The clown car known as the Trump administration spat out another senior official this week when the president fired national security adviser John Bolton (or, if you believe Bolton's version of events, when he quit). The third person to hold that post in Trump’s White House, Bolton is now the latest example of the unceasing personnel churn that has gripped this administration virtually from Day One.
At best, the pre-9/11 national security shake-up is a reminder of Trump’s inability to identify or retain quality people — never mind “the best people,” as he once promised — to fill the senior levels of government; at worst it’s another grim sign of Trump’s relentless drive to surround himself with aides whose signal qualifications are absolute loyalty and fealty rather than competence.
Trump famously likes to make exaggerated claims about himself and his administration, but records he actually has but rarely mentions involve turnover. According to data compiled by Kathryn Dunn Tenpas of the Brookings Institution, Trump has had more first-term Cabinet-level turnover than any predecessor going as far back as Ronald Reagan — and this for a president who hasn’t even completed his third year in office.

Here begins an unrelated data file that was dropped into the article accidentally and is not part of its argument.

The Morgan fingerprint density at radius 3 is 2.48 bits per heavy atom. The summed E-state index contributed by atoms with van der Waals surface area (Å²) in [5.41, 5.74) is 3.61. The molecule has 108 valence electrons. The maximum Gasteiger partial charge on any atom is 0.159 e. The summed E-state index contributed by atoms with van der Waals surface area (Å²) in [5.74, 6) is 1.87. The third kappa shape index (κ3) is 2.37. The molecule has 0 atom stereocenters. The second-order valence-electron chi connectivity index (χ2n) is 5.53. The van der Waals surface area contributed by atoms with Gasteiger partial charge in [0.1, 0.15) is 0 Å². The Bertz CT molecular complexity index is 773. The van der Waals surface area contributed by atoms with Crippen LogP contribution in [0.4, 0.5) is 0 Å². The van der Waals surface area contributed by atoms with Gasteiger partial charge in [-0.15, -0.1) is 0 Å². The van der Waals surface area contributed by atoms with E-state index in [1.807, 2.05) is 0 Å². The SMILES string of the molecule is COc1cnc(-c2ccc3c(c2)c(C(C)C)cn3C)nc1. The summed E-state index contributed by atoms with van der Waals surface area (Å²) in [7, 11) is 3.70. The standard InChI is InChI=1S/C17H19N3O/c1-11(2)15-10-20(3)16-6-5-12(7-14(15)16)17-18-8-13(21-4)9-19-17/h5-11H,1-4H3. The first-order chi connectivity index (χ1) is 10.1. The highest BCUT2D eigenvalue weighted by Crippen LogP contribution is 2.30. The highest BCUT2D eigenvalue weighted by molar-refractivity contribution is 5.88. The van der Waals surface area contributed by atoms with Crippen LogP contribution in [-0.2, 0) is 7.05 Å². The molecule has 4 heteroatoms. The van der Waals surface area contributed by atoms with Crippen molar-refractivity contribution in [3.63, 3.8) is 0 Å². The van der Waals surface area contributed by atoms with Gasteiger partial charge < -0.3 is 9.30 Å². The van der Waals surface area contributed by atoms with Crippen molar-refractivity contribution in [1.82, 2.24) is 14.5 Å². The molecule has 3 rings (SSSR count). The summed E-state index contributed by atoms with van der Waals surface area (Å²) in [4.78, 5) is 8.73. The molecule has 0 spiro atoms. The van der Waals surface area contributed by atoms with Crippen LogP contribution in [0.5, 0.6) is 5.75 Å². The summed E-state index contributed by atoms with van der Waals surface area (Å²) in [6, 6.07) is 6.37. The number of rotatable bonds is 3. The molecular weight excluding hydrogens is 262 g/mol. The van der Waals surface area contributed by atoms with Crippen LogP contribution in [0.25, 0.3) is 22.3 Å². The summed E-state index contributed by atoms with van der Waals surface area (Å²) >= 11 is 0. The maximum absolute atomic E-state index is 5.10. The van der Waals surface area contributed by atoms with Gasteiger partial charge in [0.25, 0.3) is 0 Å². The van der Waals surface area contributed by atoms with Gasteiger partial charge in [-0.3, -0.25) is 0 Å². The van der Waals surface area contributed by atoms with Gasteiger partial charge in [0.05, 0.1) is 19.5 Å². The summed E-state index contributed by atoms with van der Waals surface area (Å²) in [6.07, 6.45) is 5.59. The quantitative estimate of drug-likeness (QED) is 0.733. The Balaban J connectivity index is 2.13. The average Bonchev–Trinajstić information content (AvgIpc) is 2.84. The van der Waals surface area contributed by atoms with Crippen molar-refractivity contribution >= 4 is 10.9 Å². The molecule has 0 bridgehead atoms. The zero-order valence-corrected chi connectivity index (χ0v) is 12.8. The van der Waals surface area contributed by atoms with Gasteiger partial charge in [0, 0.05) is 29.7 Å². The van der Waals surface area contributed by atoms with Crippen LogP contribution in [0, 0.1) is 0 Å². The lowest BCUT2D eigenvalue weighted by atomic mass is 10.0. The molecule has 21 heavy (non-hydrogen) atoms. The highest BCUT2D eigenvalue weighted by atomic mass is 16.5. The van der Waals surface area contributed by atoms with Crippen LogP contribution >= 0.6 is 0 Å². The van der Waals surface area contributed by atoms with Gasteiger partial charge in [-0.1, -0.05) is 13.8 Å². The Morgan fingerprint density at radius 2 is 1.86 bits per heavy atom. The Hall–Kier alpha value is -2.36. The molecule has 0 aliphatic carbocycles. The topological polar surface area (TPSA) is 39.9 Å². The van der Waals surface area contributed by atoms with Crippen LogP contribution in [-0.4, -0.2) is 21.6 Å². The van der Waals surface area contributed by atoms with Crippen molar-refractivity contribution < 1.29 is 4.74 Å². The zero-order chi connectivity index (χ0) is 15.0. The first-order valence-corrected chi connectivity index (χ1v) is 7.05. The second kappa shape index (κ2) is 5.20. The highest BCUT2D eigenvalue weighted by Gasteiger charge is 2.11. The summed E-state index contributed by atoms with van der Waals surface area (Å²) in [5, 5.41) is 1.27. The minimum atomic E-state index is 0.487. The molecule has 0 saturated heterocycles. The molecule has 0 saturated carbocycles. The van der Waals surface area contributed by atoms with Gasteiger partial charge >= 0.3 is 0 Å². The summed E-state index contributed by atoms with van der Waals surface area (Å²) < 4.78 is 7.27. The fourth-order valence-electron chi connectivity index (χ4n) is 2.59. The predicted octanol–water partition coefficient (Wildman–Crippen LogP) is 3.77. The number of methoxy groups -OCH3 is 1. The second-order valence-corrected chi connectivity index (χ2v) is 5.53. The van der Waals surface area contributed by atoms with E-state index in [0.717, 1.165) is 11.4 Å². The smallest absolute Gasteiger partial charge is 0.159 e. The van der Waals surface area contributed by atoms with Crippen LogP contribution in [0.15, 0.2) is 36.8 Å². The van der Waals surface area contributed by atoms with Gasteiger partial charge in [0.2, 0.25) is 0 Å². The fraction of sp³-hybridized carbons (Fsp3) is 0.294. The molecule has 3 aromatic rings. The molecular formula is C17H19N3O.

The nine Cabinet secretaries who have departed his employ to date are as many as left in the entire first terms of Barack Obama, George W. Bush and Bill Clinton combined. And 77 percent of Trump’s top non-Cabinet positions have also turned over, a figure already ahead of the four-year total for each of his six predecessors not named Reagan; with 15 months yet left in his term, it seems fair to assume that he’ll blow past the Gipper’s 78 percent.
And that 77 percent figure doesn’t even take into account senior positions that have had serial turnover, like Bolton’s erstwhile gig: Thirty-two percent of what Tenpas calls “A Team” positions have turned over multiple times. Trump is on his fifth communications director (or sixth, depending on how you count) and whoever follows Bolton will be the fourth person in that job in less than three full years.